The First Community Made Tracking Mount

If you’ve ever gone shopping for a new astrophotography mount you’ll know that these things get expensive very quickly. Many people will say the Celestron AVX, a $1000 mount, is the absolute entry point if you’re buying new. Now though is a new era with consumer 3D printing being more popular than ever. This has created a merger of two growing communities, the astro and 3D printing communities. An interest in both hobbies led to the creation of Open Astro Tech, which now has guides and kits to build its small star tracker like a Sky Watcher Star Adventurer for significantly less money, even including features like auto polar alignment.

Now, this venture has expanded to larger mounts that can take a real telescope, called the Open Astro Mount. It is a combination of 3D printed and metal parts that, once built, can be used for deep sky astrophotography with a real telescope with very good accuracy. As you may expect this offers many benefits over a standard tracking mount.


In my opinion the biggest advantage over a regular mount is repairability. This mount is built entirely by you from scratch, if something were to break you can simply buy that part and replace it with ease. Mounts these days are highly integrated, heavy and difficult to repair, not great when you consider they are very expensive and designed to be used outside in potentially harsh conditions. All of the parts used are widely available and fairly inexpensive, while the design allows for easy disassembly if needed. I know from building my own 3D printer that knowing what each part does and how the thing goes together that it is invaluable for repairability and even just getting the most performance out of it.


The other big advantage is obviously price. The project is open source so you are effectively not paying for research and development to build one, just the parts themselves. This shrinks cost by hundreds of dollars and the final price of the mount is estimated at between $300-$500 depending on your local prices. I would highly recommend looking at somewhere like AliExpress for parts as they can be much cheaper, but of course if you want better reliability and prefer to support more domestic businesses than by all means these parts can be bought closer to home.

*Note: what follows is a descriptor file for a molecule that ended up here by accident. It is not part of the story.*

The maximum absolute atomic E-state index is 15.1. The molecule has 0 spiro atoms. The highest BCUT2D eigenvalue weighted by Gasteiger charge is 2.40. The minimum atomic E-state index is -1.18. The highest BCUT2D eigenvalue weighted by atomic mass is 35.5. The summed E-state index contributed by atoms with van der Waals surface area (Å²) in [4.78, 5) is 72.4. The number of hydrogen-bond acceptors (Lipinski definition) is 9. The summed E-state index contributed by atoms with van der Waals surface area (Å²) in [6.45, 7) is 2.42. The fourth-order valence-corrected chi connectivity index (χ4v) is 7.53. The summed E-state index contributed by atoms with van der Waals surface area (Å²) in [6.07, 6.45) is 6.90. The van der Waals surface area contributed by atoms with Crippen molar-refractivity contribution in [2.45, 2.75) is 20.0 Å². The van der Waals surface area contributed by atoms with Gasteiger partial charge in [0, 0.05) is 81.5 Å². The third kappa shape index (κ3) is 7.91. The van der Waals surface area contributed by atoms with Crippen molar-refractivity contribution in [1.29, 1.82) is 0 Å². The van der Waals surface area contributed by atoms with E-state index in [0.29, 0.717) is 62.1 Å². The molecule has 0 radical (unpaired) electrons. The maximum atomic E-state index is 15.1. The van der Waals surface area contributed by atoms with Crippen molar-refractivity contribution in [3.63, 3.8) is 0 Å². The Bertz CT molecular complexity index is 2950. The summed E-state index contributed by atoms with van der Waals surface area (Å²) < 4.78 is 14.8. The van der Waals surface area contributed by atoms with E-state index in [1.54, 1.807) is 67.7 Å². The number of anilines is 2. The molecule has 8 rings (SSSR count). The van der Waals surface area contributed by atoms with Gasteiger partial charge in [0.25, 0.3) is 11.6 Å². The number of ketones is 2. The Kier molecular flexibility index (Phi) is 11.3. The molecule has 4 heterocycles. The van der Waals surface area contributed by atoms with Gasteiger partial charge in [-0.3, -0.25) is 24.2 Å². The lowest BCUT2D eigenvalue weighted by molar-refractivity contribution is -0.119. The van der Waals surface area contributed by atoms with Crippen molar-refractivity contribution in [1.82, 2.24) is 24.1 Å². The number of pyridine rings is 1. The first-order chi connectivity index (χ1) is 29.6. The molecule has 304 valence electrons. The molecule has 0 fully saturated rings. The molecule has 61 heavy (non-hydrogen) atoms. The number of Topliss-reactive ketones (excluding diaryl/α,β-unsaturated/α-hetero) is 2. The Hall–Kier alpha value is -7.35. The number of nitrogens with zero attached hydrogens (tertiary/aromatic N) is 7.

How many mounts can you name that polar align themselves without you ever touching it? None, the answer is none. This was a feature on the smaller open astro tracker and it has been migrated over to its bigger brother. Any extra automation is greatly appreciated and especially something as routine as polar alignment getting an exact alignment can be difficult. Things like the polemaster exist, but they are manual assisted devices, this uses motors to be fully automated.

The firmware is also regularly updated and features can be proposed and bolted on later if someone figures them out. After all, if you need to change the design you can print out the new parts and bolt them right on with any extra electronics. Someone has already added a display to the mount for easier setup.

The mount has its own ASCOM driver so it works with much if not all available software and the only knock on it really is that its heavier than other mounts and its just less portable as a whole. That being said, I haven’t seen someone who has maxed out its payload yet so the capabilities of it are still be discussed and haven’t been fully realized.

Should You Build One?

This is a bit of a complicated answer. You may be reading this and saying “this sounds great, I’m going to get right to work!” Hold it there though, this gets complicated fast. There is a huge list of parts needed for this project and you need to have a certain level of experience building electronic devices and tapping screw holes etc. If you’re comfortable with that and you’ve done something like building a Prusa printer, you’ll probably be ok as long as you take your time and think through everything. However, don’t jump into this with zero experience and expect to have a good time. Anyone can figure it out, especially if you join their discord, but this is not a project for the faint of heart and the build guides aren’t even finished yet.

If you’re interested you can check out their website here:

Open Astro Mount render from their github

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